Intelligence in Machines, Humans, and Other Animals

Winter, 2016


Professor: Paul Thagard

Office hours (HH368): MW 11:30-12:30, and by appointment.

Email: Phone: extension 33594.

Web page:

Time: MW, 2:30-3:50 RCH 307.

Textbook: Paul Thagard, Brain-Mind: From Neurons to Consciousness and Creativity, draft 3: download from here.


Description: Intelligence is the capacity to learn, understand, reason, act, and manage other mental functions.   This course will systematically compare intelligence as it operates in computers, humans, other animals, and maybe plants.  We will discuss general questions about the nature of intelligence and  ethical questions about its operation in computers and animals.  

Please do not use laptops and other electronic devices in class, for reasons given on my blog.

This class counts toward the Cognitive Science Minor.

Readings (will be updated; see also links below):

 Week  Dates  Humans (Brain-Mind chapter)  Machines  Animals
 1 Jan. 4-6  1. Minds Goel & Davies Plants
 2 Jan. 11-13  2. Brains IBM Watson Jellyfish
 3 Jan. 18-20 3. Images Google cars Bees
  4 Jan. 25-27 4. Concepts CYC Octopuses
 5 Feb. 1-3 5. Rules Rosie Fish
 6 Feb. 8-10 6. Analogies Recommender  Crows
 7 Feb. 22-24 7. Emotions Affective computing  Dogs

Feb. 29-Mar. 2

 8. Consciousness Tononi Prairie dogs
  9 Mar. 7-9 9. Action BigDog Dolphins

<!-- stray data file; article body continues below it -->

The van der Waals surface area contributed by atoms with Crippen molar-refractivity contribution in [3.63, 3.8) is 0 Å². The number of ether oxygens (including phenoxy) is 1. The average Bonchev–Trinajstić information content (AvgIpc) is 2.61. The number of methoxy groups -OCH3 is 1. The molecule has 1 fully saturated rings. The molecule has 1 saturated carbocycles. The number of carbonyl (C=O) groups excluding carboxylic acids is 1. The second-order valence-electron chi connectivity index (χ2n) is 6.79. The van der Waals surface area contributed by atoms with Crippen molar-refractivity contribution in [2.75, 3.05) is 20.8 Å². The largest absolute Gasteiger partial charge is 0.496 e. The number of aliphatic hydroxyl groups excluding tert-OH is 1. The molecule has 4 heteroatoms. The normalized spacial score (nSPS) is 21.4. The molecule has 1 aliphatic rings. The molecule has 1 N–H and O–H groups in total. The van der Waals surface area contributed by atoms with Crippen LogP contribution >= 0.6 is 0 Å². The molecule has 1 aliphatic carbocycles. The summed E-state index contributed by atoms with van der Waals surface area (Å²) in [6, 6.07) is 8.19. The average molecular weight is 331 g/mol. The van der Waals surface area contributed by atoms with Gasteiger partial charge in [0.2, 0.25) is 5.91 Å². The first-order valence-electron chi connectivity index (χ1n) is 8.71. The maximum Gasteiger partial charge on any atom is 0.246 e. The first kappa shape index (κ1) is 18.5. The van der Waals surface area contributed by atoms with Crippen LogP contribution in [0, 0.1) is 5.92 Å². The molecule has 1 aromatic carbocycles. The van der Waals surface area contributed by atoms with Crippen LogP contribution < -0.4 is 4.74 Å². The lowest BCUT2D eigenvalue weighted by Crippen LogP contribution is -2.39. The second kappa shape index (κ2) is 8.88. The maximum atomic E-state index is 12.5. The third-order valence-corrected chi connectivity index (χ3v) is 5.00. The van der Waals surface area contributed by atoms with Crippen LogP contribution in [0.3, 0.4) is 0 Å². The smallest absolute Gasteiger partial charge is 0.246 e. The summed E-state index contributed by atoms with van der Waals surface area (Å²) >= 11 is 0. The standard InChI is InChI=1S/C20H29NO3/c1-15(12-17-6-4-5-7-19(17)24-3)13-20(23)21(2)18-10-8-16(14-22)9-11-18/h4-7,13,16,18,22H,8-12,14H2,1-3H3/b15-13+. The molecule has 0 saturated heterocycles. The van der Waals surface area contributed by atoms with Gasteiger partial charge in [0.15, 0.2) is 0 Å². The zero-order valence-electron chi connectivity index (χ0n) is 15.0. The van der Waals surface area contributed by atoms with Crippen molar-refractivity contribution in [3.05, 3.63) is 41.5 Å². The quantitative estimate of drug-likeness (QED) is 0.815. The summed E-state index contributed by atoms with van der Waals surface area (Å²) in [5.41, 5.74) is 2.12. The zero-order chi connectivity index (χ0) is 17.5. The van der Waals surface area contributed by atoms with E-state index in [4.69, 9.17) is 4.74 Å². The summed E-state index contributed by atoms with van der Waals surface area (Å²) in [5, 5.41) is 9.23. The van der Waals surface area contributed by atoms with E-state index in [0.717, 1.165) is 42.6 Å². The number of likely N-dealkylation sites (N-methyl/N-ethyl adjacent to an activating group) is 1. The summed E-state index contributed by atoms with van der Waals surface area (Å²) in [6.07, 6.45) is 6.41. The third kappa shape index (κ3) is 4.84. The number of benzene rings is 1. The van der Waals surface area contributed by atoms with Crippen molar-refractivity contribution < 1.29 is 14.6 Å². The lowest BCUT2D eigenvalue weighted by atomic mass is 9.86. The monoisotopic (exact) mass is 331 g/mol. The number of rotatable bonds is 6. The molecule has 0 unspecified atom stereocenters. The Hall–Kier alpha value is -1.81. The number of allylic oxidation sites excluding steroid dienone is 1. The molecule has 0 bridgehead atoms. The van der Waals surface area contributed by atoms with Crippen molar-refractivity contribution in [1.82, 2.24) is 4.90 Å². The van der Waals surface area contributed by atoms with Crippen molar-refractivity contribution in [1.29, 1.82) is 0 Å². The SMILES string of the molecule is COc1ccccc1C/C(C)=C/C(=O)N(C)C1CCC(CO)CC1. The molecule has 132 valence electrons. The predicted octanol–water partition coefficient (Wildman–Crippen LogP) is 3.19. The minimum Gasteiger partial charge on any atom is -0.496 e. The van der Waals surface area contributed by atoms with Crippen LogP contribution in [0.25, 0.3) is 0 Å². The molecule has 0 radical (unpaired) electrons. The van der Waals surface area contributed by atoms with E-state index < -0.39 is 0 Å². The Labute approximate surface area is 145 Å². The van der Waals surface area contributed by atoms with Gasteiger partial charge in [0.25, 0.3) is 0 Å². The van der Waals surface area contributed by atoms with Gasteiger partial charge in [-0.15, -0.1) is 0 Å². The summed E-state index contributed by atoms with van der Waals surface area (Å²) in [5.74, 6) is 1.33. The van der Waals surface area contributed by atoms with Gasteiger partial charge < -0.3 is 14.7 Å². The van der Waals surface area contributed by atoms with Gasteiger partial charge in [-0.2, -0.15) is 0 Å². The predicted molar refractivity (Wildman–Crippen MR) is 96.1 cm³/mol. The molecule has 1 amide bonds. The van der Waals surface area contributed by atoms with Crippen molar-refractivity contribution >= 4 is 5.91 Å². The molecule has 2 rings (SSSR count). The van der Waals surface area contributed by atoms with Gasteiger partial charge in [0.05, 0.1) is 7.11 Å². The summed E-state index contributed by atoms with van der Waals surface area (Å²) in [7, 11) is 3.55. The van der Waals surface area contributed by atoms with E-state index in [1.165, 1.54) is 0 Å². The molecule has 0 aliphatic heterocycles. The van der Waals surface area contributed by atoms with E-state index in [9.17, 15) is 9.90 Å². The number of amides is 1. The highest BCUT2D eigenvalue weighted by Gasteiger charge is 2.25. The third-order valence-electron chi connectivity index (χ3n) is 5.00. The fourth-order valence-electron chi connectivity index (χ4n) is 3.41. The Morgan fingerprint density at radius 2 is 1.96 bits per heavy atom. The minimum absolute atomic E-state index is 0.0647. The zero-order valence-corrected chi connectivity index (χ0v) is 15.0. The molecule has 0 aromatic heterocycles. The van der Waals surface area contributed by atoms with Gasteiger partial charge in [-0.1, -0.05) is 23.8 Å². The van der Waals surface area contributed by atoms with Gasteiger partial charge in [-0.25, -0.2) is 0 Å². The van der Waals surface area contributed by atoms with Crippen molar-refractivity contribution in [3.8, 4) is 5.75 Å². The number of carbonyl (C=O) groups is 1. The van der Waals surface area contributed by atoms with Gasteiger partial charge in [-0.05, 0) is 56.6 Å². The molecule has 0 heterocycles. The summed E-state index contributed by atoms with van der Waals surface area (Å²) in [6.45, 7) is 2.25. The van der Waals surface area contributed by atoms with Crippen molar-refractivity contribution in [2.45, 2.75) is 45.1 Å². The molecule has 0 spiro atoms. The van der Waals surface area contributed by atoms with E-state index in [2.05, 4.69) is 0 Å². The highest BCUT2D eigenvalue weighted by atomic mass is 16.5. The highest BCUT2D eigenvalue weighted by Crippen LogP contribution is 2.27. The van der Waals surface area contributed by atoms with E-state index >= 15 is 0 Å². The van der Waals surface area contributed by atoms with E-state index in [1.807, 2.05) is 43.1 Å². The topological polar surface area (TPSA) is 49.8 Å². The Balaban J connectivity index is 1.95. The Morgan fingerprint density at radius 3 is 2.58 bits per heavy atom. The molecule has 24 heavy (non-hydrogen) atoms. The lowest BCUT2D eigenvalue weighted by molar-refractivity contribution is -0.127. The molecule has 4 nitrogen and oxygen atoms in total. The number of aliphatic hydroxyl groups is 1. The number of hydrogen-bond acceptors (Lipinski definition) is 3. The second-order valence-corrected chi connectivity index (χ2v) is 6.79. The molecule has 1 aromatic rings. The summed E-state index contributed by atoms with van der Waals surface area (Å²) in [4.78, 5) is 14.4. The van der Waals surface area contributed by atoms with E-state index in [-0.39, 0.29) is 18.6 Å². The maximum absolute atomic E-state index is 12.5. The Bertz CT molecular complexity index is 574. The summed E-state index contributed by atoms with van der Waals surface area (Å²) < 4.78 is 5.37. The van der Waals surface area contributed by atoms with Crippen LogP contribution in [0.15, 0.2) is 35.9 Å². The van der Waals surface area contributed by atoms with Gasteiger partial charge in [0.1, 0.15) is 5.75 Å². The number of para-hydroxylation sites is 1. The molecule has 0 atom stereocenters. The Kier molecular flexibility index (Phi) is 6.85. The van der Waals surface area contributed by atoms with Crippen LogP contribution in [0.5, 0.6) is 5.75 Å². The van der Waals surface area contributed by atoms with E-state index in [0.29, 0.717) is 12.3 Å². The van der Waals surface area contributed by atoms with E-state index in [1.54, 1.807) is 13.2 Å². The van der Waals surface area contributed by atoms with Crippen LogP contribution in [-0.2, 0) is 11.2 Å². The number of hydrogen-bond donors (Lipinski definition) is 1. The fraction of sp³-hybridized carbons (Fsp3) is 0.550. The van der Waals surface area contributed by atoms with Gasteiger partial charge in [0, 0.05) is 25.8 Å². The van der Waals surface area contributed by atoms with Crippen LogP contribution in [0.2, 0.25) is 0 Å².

10 Mar. 14-16 10. Language Siri; Google translate  Monkeys
 11 Mar. 21-23 11. Creativity Chef Watson Chimpanzees
 12 Mar. 28-30 12. The Self Facebook assistant Bonobos

Lecture notes and links

Instructions for writing commentaries:

For each class in weeks 2-11, hand in at the BEGINNING of the class a short commentary, maximum 100 words, on the claim, hypothesis, or issue that you found most interesting in the reading. Your commentary should identify the claim that interests you and the strongest evidence for and against it. The purpose of these commentaries is to ensure that everyone comes to class prepared for discussion. Monday's class will focus on humans, and Wednesday's on machines, with animals interspersed.

From the Faculty of Arts:

All students registered in the courses of the Faculty of Arts are expected to know what constitutes an academic offense, to avoid committing academic offenses, and to take responsibility for their academic actions.  When the commission of an offense is established, disciplinary penalties will be imposed in accord with Policy #71 (Student Academic Discipline).  For information on categories of offenses and types of penalties, students are directed to consult the summary of Policy #71 (Student Academic Discipline) which is supplied in the Undergraduate Calendar.  If you need help in learning how to avoid offenses such as plagiarism, cheating, and double submission, or if you need clarification of aspects of the discipline policy, ask your course instructor for guidance.  Other resources regarding the discipline policy are your academic advisor and the Undergraduate Associate Dean.

Faculty of Arts information on plagiarism and other offences.



Paul Thagard

Computational Epistemology Laboratory.

This page updated March 14, 2016